Altered brain networks in psychogenic erectile dysfunction a resting-state fMRI study
Chen, J1; Chen, Y1; Chen, T1; Gao, Q1; Dai, Y1; Yao, Z2; Lu, Q3
1: Nanjing Drum Tower Hospital, The Affiliated Hospital of Nanjing University Medical School,China; 2: Nanjing Brain Hospital, The Affiliated Hospital of Nanjing Medical University, China; 3: Research Centre for Learning Science, Southeast University, China
Objectives: Various neuroimaging studies had identified changes of cerebral activity and structures during the processes of sexual arousal. The identified brain regions were also believed to regulate emotional and cognitive processes. Yet, little was known about the neural mechanisms underlying psychogenic erectile dysfunction (pED). Moreover, brain mechanisms mediating the processing of sexual arousal by these psychological processes were unclear.
Material and Methods: To investigate the above issue, graph theory was applied to evaluate the topological properties of functional brain networks among 24 pED patients and 26 healthy controls.
Results: Abnormal metrics and correlations with clinical characteristics were further analyzed. Our results showed that pED had higher small-worldness and more modules. Furthermore, pED showed altered path length and strength of the right superior frontal gyrus (dorsolateral), superior parietal gyrus, parahippocampal gyrus and left temporal pole (superior temporal gyrus), postcentral gyrus, mainly located in the cognitive control and emotional regulation subnetworks. And the altered parameters of the small-worldness and right parahippocampal gyrus were related with the clinical characteristics of pED.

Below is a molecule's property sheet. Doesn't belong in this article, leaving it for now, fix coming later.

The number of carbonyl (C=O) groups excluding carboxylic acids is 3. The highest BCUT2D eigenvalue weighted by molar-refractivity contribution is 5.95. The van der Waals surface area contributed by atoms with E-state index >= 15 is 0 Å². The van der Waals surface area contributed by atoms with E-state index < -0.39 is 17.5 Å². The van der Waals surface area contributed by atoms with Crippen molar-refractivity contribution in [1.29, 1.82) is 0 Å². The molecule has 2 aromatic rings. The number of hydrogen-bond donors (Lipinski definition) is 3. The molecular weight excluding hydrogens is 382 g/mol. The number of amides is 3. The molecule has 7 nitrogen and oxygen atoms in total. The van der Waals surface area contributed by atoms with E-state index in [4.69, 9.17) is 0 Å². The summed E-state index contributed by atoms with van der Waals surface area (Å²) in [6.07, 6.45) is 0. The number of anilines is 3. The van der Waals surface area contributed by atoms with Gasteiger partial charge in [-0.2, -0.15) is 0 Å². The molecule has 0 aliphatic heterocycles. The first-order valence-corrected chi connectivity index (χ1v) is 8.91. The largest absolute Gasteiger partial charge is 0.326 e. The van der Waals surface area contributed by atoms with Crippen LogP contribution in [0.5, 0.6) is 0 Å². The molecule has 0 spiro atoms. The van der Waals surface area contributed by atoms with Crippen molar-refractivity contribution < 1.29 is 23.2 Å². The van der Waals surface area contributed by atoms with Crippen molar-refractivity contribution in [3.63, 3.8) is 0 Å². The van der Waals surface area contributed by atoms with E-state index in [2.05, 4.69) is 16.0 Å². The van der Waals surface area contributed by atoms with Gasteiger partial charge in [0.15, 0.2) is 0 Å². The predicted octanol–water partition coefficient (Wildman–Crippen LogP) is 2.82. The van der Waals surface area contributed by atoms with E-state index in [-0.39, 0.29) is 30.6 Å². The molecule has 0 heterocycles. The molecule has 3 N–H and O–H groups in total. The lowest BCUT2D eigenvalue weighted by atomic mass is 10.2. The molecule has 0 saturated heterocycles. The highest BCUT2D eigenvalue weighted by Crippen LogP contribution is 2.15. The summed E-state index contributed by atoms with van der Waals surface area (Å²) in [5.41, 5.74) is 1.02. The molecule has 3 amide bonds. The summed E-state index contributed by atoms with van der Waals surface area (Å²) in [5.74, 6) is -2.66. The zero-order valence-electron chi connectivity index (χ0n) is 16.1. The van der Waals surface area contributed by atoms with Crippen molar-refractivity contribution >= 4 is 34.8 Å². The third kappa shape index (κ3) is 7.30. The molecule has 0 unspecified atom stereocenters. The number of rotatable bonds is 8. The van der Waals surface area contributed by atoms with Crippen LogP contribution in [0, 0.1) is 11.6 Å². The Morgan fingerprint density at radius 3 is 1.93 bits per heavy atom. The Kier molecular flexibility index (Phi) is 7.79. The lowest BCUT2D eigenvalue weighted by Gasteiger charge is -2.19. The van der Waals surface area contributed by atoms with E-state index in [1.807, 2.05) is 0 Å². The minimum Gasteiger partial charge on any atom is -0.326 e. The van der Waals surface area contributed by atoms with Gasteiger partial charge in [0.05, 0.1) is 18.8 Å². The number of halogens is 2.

Conclusions: In summary, this study investigated the topological organization of the brain networks in pED. We found that pED showed small-world topology and modularized structure. However, the small-worldness and modules of pED were higher compared with HC and the abnormal brain regions mainly implicated in the fronto-parietal network and prefronto-limbic circuit. The disturbances of the optimal topological organization were reflected by the decreasing transfers of information within implicated in processing the cognitive and emotional components of sexual arousal. Moreover, the altered small-worldness and strength of parahippocampal gyrus were correlated with the clinical characteristics of pED. Hence, the assessment of cognitive and emotional states of pED by the scales of depression and anxiety or by neuroimaging method was essential for andrologists or urologists. The impaired cognition and emotion might be biomarkers for clinical diagnosis and might help to develop new therapies for pED. Overall, these findings provided evidence for the disrupted organization in the subnetworks underlying the cognitive and emotional processes of sexual arousal in pED.
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